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Sökning: WFRF:(Traskman Bendz L.)

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1.
  • Lavebratt, C., et al. (författare)
  • The KMO allele encoding Arg(452) is associated with psychotic features in bipolar disorder type 1, and with increased CSF KYNA level and reduced KMO expression
  • 2014
  • Ingår i: Molecular Psychiatry. - Nature Publishing Group. - 1359-4184. ; 19:3, s. 334-341
  • Tidskriftsartikel (refereegranskat)abstract
    • The kynurenine pathway metabolite kynurenic acid (KYNA), modulating glutamatergic and cholinergic neurotransmission, is increased in cerebrospinal fluid (CSF) of patients with schizophrenia or bipolar disorder type 1 with psychotic features. KYNA production is critically dependent on kynurenine 3-monooxygenase (KMO). KMO mRNA levels and activity in prefrontal cortex (PFC) are reduced in schizophrenia. We hypothesized that KMO expression in PFC would be reduced in bipolar disorder with psychotic features and that a functional genetic variant of KMO would associate with this disease, CSF KYNA level and KMO expression. KMO mRNA levels were reduced in PFC of bipolar disorder patients with lifetime psychotic features (P = 0.005, n = 19) or schizophrenia (P = 0.02, n = 36) compared with nonpsychotic patients and controls. KMO genetic association to psychotic features in bipolar disorder type 1 was studied in 493 patients and 1044 controls from Sweden. The KMO Arg(452) allele was associated with psychotic features during manic episodes (P = 0.003). KMO Arg(452) was studied for association to CSF KYNA levels in an independent sample of 55 Swedish patients, and to KMO expression in 717 lymphoblastoid cell lines and 138 hippocampal biopsies. KMO Arg(452) associated with increased levels of CSF KYNA (P = 0.03) and reduced lymphoblastoid and hippocampal KMO expression (P <= 0.05). Thus, findings from five independent cohorts suggest that genetic variation in KMO influences the risk for psychotic features in mania of bipolar disorder patients. This provides a possible mechanism for the previous findings of elevated CSF KYNA levels in those bipolar patients with lifetime psychotic features and positive association between KYNA levels and number of manic episodes.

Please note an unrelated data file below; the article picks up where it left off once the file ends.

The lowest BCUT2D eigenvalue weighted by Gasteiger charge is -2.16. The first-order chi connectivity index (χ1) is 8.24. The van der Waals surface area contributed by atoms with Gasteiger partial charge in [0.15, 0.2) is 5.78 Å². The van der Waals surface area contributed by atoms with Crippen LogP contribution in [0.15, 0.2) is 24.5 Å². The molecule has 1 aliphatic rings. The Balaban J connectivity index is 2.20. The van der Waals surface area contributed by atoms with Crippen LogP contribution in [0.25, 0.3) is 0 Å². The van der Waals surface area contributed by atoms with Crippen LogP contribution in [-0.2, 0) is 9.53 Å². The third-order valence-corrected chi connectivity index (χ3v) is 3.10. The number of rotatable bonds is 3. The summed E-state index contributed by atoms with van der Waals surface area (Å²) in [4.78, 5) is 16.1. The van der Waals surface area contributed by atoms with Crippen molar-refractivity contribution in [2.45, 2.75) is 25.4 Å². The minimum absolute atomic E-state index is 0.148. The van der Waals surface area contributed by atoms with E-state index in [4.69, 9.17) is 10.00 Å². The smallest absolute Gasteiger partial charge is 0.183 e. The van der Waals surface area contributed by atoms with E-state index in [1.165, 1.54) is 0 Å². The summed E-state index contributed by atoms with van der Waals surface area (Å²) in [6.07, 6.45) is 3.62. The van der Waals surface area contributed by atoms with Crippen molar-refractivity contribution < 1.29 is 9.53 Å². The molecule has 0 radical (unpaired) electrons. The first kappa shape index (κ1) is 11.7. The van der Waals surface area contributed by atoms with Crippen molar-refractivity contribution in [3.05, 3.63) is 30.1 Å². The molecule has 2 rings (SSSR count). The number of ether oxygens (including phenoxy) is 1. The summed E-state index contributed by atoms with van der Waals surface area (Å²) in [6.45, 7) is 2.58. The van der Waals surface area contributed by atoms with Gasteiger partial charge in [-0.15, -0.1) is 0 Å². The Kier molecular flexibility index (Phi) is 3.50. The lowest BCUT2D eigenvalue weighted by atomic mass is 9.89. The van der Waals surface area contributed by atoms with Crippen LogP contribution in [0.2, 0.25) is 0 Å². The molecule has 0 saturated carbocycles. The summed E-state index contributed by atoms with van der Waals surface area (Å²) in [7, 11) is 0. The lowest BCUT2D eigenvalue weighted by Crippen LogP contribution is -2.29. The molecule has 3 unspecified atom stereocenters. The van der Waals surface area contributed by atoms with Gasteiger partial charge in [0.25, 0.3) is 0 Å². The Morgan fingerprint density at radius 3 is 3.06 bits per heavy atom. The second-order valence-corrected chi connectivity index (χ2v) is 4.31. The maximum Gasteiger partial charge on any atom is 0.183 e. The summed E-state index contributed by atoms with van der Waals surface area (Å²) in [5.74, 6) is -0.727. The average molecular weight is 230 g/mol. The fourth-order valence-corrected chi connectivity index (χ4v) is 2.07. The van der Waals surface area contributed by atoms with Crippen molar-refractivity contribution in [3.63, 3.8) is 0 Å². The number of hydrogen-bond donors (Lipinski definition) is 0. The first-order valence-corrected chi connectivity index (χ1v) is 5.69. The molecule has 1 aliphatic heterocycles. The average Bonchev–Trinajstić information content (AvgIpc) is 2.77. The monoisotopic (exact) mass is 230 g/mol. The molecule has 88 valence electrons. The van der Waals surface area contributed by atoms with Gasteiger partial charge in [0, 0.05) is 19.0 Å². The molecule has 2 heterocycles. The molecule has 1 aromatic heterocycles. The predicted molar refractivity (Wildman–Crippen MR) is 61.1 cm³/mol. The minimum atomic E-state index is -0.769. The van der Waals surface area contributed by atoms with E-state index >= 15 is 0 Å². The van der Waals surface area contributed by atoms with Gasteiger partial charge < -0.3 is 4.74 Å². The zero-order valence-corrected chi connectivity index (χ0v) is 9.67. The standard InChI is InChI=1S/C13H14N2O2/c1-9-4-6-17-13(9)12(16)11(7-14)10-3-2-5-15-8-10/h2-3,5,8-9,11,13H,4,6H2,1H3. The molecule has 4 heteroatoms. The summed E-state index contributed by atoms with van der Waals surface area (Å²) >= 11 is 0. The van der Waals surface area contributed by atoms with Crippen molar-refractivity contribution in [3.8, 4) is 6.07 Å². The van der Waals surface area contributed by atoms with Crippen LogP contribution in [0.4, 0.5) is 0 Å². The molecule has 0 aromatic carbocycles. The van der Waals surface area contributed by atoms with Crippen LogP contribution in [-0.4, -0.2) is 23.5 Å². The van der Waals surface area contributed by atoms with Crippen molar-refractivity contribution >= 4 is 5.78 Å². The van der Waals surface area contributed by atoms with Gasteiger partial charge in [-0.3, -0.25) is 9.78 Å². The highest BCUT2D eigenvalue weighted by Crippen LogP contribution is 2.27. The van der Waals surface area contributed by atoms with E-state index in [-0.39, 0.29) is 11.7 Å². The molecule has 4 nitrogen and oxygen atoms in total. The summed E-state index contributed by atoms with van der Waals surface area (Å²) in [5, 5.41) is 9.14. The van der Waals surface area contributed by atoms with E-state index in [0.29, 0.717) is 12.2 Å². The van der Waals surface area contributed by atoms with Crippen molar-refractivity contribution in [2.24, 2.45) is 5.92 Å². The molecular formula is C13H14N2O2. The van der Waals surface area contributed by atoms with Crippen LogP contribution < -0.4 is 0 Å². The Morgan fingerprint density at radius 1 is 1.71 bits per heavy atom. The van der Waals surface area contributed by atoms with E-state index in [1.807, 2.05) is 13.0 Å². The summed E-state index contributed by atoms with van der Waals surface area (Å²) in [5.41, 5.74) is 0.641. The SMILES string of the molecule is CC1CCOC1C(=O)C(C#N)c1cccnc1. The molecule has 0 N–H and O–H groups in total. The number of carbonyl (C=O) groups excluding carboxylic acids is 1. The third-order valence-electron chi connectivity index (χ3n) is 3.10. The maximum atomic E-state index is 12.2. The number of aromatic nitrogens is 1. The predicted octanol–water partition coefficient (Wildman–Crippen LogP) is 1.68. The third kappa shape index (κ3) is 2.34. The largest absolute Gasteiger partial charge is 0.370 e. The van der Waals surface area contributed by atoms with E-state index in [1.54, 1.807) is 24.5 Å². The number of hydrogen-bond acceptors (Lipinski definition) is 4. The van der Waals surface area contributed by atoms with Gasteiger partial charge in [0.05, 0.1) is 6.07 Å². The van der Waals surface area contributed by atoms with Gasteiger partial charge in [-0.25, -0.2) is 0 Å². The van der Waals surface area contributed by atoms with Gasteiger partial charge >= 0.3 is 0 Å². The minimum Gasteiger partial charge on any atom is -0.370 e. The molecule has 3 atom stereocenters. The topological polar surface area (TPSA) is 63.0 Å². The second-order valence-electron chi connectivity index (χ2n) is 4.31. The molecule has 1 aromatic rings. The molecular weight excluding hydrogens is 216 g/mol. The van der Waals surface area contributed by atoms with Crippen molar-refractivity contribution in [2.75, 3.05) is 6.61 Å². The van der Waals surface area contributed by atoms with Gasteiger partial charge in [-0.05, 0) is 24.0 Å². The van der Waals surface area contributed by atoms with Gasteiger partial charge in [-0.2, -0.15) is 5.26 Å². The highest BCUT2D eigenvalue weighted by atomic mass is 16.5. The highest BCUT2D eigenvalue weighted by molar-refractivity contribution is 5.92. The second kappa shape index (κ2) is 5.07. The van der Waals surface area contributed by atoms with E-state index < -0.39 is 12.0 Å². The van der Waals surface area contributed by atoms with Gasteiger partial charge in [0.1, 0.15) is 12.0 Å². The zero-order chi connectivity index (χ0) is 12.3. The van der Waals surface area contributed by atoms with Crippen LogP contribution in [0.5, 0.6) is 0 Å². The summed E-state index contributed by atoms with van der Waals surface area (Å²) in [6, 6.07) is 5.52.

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3.
  • Backlund, Lena, et al. (författare)
  • Cognitive manic symptoms associated with the P2RX7 gene in bipolar disorder.
  • 2011
  • Ingår i: Bipolar disorders. - 1399-5618. ; 13:5-6, s. 500-8
  • Tidskriftsartikel (refereegranskat)abstract
    • Objective: Several genetic loci have been suggested to be associated with bipolar disorder but results have been inconsistent. Studying associations between bipolar symptoms and candidate genes may better expose this relationship. Here we investigate the association between bipolar key symptoms and the P2RX7 gene. Methods: Key symptoms of mania were rated in two sets of medicated bipolar disorder patients (n = 171 and n = 475) at two specialized outpatient clinics for affective disorders and three regular psychiatric outpatient units in Sweden. The relationships between all manic symptoms according to DSM-IV were entered in a principal component analysis. We used a case-case model to reduce the genetic heterogeneity and tested associations between four factors related to manic symptoms and their association to four single nucleotide polymorphisms in the P2RX7 gene. Results: The combination of the cognitive symptoms, distractibility, talkativeness, and thought disorder was significantly associated with rs1718119 in the P2RX7 gene in Set 1 [odds ratio (OR) = 1.78; p = 0.011]. The association was re-tested in the second set (OR = 1.42; p = 0.009). In the total sample, the association was even stronger (OR = 1.49; p < 0.001). None of the other factors was associated with the P2RX7 gene. Within the first factor, the distractibility symptom accounted for a significant portion of the association to rs1718119 (p = 0.016). Conclusion: There is an association between specific symptoms of bipolar disorder and the P2RX7 gene. This finding may open up new approaches to elucidating the neurobiology behind bipolar symptoms.